* From the outset of the study it was made clear to the specialist participants that they had the right to withdraw from the study at any time without any negative effects for them (The Professional Board of Psychology, Health Professions Council of South Africa, Ethical Code of Professional Conduct, 2002; Breakwell et al., 1995).
* It was made clear to the specialist participants that there was no form of direct benefit from participating in the study (Elgie, 1998).
* The contact numbers of the author / researcher and the UNISA Psychology Department Ethics Committee were provided on the consent form for any questions or comments regarding the conduct of the study.
* All findings have been reported and will be made known to the scientific community. Technical shortcomings have been indicated; limitations of the study and methodological restraints that determine the validity of the study has also been specified (Babbie & Mouton, 2002).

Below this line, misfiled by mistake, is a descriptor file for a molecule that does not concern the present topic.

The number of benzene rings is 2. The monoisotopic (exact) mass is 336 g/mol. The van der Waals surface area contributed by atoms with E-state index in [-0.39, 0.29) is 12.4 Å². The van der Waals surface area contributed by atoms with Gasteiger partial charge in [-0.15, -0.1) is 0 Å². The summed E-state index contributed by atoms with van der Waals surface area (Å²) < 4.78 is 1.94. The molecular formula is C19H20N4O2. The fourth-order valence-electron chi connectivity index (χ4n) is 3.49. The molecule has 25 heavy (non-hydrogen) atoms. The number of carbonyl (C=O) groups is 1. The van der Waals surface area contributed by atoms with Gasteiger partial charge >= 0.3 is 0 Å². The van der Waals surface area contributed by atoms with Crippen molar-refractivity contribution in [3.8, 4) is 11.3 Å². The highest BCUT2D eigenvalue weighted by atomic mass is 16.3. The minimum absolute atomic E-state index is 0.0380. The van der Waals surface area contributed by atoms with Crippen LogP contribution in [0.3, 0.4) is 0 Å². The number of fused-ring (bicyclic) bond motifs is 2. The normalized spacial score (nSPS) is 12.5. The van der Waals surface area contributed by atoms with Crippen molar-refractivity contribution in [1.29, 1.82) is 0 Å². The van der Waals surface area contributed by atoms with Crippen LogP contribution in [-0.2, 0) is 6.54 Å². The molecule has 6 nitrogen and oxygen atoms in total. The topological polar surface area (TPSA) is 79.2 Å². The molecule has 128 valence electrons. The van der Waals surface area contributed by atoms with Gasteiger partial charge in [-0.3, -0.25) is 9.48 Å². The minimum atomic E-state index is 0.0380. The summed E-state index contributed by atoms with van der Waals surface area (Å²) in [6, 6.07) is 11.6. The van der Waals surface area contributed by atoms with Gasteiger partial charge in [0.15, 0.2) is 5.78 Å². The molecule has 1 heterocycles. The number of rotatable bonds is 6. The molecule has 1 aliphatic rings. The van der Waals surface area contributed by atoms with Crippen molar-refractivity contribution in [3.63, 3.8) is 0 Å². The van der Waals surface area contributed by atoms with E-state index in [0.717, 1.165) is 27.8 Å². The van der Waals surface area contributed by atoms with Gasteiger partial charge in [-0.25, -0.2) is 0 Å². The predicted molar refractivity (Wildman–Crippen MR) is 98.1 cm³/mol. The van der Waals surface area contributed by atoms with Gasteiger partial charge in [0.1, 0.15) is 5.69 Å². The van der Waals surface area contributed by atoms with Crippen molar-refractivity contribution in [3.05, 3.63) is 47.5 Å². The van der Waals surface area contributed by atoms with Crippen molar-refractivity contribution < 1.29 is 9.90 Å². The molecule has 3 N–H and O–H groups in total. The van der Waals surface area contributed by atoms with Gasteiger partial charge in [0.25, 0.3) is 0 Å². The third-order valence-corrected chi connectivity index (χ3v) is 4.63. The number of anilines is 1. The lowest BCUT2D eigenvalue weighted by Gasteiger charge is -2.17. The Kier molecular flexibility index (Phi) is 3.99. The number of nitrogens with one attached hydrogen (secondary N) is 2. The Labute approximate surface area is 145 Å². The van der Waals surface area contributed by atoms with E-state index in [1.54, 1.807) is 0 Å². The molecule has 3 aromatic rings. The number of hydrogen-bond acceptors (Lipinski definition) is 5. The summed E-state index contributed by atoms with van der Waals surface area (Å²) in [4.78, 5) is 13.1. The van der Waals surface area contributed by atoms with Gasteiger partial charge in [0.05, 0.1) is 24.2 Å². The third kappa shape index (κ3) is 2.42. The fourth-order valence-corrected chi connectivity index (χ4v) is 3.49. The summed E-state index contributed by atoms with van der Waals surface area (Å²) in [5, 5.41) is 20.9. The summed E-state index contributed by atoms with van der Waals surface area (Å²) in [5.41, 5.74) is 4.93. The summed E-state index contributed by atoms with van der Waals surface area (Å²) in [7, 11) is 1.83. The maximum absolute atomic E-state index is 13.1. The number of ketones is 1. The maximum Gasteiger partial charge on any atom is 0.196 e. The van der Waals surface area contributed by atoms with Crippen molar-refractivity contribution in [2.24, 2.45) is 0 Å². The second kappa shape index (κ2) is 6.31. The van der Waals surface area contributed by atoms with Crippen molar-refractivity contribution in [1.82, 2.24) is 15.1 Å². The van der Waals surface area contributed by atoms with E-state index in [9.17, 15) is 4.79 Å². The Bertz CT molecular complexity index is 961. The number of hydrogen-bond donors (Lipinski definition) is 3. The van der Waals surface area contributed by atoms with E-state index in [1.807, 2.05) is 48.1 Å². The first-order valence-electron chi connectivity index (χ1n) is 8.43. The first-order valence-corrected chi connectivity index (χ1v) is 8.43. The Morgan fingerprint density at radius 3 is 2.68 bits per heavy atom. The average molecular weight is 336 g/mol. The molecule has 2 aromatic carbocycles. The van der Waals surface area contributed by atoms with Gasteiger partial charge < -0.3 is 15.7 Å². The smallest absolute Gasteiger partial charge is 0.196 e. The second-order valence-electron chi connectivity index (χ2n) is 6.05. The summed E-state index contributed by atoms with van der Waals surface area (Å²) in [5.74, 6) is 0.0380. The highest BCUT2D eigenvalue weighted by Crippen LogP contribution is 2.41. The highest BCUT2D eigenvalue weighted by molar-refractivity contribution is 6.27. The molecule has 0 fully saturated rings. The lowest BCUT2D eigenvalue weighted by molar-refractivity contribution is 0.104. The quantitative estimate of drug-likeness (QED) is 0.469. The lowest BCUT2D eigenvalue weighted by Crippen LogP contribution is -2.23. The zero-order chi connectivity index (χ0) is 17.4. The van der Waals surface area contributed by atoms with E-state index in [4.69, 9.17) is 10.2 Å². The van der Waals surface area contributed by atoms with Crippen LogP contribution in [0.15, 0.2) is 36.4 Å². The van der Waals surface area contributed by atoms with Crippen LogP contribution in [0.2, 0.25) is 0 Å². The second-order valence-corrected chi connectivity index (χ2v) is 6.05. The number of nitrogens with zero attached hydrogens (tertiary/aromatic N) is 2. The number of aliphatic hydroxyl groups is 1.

The overall aim of the study was to conduct qualitative research, exploring in detail the views of specialists in the field of heroin use disorder intervention. The findings of this study have subsequently been recorded in the following two chapters.
CHAPTER ONE INTRODUCTION
1.2 RESEARCH OBJECTIVES
1.3 CHAPTER CONTENTS
CHAPTER TWO DEFEATING THE DRAGON: HEROIN DEPENDENCE RECOVERY
2.2 HEROIN DEPENDENCE RECOVERY THEORIES
2.3 OBJECTIVES OF THE STUDY
2.4 RESEARCH DESIGN
CHAPTER THREE HEROIN USE DISORDER MYTHS AND PRIMARY INTERVENTION MODALITIES
3.1 HEROIN USE DISORDER MYTHS
3.2 PRIMARY THERAPEUTIC INTERVENTION MODALITIES
3.3 PRIMARY PHARMACOLOGICAL INTERVENTIONS
3.4 RESTORATIVE JUSTICE / DIVERSION PROGRAMMES
3.5 NEEDLE EXCHANGE PROGRAMMES
CHAPTER FOUR RESEARCH DESIGN
4.2 RESEARCH DESIGN
4.3 ETHICAL CONSIDERATIONS
CHAPTER FIVE RESULTS
5.1. THE GLOBAL EMERGENCE OF HEROIN USE DISORDERS
5.2 THE IMPACT OF HEROIN USE DISORDERS ON SOUTH AFRICA
CHAPTER SIX DISCUSSION AND CONCLUSION
6.1. PROHIBITION VERSUS DECRIMINALISATION / LEGALISATION
6.2 HEROIN USE DISORDER INTERVENTION WITHIN THE SOUTH AFRICAN CONTEXT 126
6.3 HEROIN USE DISORDER ASSESSMENT AND INTERVENTION
6.4 HEROIN USE DISORDER INTERVENTION
6.5 INTERVENTION SERVICE PERSONNEL
6.6 HEROIN USE DISORDER INTERVENTION EFFICACY
6.7 PRACTICE, POLICY AND FUTURE RESEARCH IMPLICATIONS
GET THE COMPLETE PROJECT
HEALING THE DRAGON HEROIN USE DISORDER INTERVENTION